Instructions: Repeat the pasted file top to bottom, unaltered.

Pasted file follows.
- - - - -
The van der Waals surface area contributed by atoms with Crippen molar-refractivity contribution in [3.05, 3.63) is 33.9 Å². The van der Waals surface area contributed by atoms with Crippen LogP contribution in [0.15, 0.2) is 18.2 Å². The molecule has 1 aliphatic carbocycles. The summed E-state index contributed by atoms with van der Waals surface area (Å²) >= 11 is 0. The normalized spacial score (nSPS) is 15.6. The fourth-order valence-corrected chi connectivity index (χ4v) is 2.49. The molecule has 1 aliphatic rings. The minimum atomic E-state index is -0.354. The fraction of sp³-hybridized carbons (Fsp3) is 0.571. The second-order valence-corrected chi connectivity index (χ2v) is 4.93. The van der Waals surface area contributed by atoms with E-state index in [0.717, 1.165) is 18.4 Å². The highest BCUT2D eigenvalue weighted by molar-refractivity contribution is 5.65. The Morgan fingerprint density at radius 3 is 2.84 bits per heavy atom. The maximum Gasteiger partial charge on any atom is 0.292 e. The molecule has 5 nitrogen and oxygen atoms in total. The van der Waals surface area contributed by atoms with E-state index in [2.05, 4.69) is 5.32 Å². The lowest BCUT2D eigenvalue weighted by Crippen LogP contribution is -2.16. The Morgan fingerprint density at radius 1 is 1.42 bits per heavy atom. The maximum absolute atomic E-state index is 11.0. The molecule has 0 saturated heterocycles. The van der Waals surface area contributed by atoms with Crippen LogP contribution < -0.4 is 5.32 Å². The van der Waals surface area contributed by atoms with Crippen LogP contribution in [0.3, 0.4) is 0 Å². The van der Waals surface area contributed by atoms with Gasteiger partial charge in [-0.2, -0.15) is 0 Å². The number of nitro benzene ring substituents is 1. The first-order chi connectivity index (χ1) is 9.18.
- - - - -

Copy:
The van der Waals surface area contributed by atoms with Crippen molar-refractivity contribution in [3.05, 3.63) is 33.9 Å². The van der Waals surface area contributed by atoms with Crippen LogP contribution in [0.15, 0.2) is 18.2 Å². The molecule has 1 aliphatic carbocycles. The summed E-state index contributed by atoms with van der Waals surface area (Å²) >= 11 is 0. The normalized spacial score (nSPS) is 15.6. The fourth-order valence-corrected chi connectivity index (χ4v) is 2.49. The molecule has 1 aliphatic rings. The minimum atomic E-state index is -0.354. The fraction of sp³-hybridized carbons (Fsp3) is 0.571. The second-order valence-corrected chi connectivity index (χ2v) is 4.93. The van der Waals surface area contributed by atoms with E-state index in [0.717, 1.165) is 18.4 Å². The highest BCUT2D eigenvalue weighted by molar-refractivity contribution is 5.65. The Morgan fingerprint density at radius 3 is 2.84 bits per heavy atom. The maximum Gasteiger partial charge on any atom is 0.292 e. The molecule has 5 nitrogen and oxygen atoms in total. The van der Waals surface area contributed by atoms with E-state index in [2.05, 4.69) is 5.32 Å². The lowest BCUT2D eigenvalue weighted by Crippen LogP contribution is -2.16. The Morgan fingerprint density at radius 1 is 1.42 bits per heavy atom. The maximum absolute atomic E-state index is 11.0. The molecule has 0 saturated heterocycles. The van der Waals surface area contributed by atoms with Crippen LogP contribution < -0.4 is 5.32 Å². The van der Waals surface area contributed by atoms with Crippen LogP contribution in [0.3, 0.4) is 0 Å². The van der Waals surface area contributed by atoms with Gasteiger partial charge in [-0.2, -0.15) is 0 Å². The number of nitro benzene ring substituents is 1. The first-order chi connectivity index (χ1) is 9.18.